Rob Bethge of Venture Forward (who buys $0.5m/month) thinks not:
"Old school media buyers need media kits, because they need media kits. The web savvy buyer doesn't. A web based "kit" which gives the basics: rate card, demo, and volume is all they need. Pass on the printed media kit. Get it webbed up! OK, have the files in Word so you can fax it out, but that's all you'll need for a while. Printed kits cost money.
"What will get and keep your advertisers are:
Rob Frankel of FRANKEL & ANDERSON agrees.
His position is that, if your competition is using a full-blown, full-color Media Kit, and this is something your budget doesn't stretch to, simply don't bother.
The basic point here is to be aware of your audience (so what's new?). If you are trying to convince traditional "offline" buyers to purchase online, you will probably need a Kit of some sort. This is a hard sell.
On the other hand, if your potential buyers are "wired", they will probably respond to a succinct eMail with some cogent information and an invitation to visit your site.
As Frankel points out:
"Personally, I go right to the site, figuring that if they're sharp enough to get me there -- and I like what I see when I get there -- they know their stuff..."
The consensus, then, from both the buying and selling ends of the equation, seems to be "NO". --John Blower
Perhaps the major problem for Web designers using HTML as a design and layout device is the inability to accurately predict what the final page will look like across a variety of platforms and browsers.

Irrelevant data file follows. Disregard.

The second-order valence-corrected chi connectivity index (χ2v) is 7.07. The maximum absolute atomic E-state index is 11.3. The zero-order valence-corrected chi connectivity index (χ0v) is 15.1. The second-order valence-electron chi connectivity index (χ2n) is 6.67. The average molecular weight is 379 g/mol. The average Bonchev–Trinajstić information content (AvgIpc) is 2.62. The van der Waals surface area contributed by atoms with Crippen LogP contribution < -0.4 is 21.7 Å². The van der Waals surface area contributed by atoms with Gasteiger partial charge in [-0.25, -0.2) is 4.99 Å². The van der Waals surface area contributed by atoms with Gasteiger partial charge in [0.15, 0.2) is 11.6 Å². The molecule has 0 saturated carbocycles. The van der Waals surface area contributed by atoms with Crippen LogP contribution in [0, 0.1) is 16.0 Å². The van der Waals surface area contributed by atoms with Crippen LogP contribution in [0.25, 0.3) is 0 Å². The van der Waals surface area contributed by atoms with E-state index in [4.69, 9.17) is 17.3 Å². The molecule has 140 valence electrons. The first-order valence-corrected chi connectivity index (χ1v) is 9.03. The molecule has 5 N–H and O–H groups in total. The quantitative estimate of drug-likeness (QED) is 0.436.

Of course, HTML was never intended as anything more than marking up content. Which is the basic problem.
The answer is Cascading Style Sheets.
Anyone who has used a layout program - like Quark - or a WP application - like Word - is familiar with the concept.
Essentially, you define the format and layout of text, and apply those parameters to sections of text or complete documents.
It was only a matter of time before this concept was applied to Web authoring.
In fact, Cascading Style Sheets, known as CSS1, became a W3C recommendation in December 1996. Microsoft made a commitment to CSS1 and partial support was introduced in Internet Explorer 3.0 - neither the implementation nor the standard was complete at the time of release, however.
Internet Explorer 4.0 has expanded support for CSS1 and now Netscape Communicator 4.0 has begun to support CSS1.
Despite the recognized value of style sheets, the Web design community seems wary of using them, partially because of the inconsistent support for style sheets on different platforms and different browsers.
Yet it seems clear that style sheets are the future for Web publishing, and that CSS is a mechanism that Netscape and Microsoft can agree upon. There are extensions to CSS in the works which cover positioning of HTML elements in page layouts, style properties for printing Web documents and the use of downloadable fonts.
The subject is covered exhaustively in Web Review, whose article includes an interview with Chris Wilson (former NCSA Mosaic team member and now a member of Microsoft's Internet Explorer team), as well as a Tutorial and a Resource Bank. --John Blower
Take a look at the Archives. We've indexed all the past issues with topic pointers.